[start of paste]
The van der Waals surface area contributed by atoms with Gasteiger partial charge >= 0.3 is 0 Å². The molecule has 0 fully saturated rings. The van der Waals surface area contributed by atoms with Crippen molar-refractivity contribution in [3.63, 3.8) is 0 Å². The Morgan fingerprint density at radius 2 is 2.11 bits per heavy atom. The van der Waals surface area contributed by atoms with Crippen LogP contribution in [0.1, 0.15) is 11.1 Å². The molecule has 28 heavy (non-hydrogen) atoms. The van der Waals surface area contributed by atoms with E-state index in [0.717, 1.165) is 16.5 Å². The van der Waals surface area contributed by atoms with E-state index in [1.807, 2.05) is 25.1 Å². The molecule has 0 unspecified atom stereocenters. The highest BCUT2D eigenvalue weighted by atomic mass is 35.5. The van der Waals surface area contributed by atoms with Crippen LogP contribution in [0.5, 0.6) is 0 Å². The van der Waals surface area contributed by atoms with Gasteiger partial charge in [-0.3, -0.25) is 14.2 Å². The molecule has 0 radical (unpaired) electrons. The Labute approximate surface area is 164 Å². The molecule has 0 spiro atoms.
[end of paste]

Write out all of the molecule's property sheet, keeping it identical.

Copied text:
The van der Waals surface area contributed by atoms with Gasteiger partial charge >= 0.3 is 0 Å². The molecule has 0 fully saturated rings. The van der Waals surface area contributed by atoms with Crippen molar-refractivity contribution in [3.63, 3.8) is 0 Å². The Morgan fingerprint density at radius 2 is 2.11 bits per heavy atom. The van der Waals surface area contributed by atoms with Crippen LogP contribution in [0.1, 0.15) is 11.1 Å². The molecule has 28 heavy (non-hydrogen) atoms. The van der Waals surface area contributed by atoms with E-state index in [0.717, 1.165) is 16.5 Å². The van der Waals surface area contributed by atoms with E-state index in [1.807, 2.05) is 25.1 Å². The molecule has 0 unspecified atom stereocenters. The highest BCUT2D eigenvalue weighted by atomic mass is 35.5. The van der Waals surface area contributed by atoms with Crippen LogP contribution in [0.5, 0.6) is 0 Å². The van der Waals surface area contributed by atoms with Gasteiger partial charge in [-0.3, -0.25) is 14.2 Å². The molecule has 0 radical (unpaired) electrons. The Labute approximate surface area is 164 Å². The molecule has 0 spiro atoms.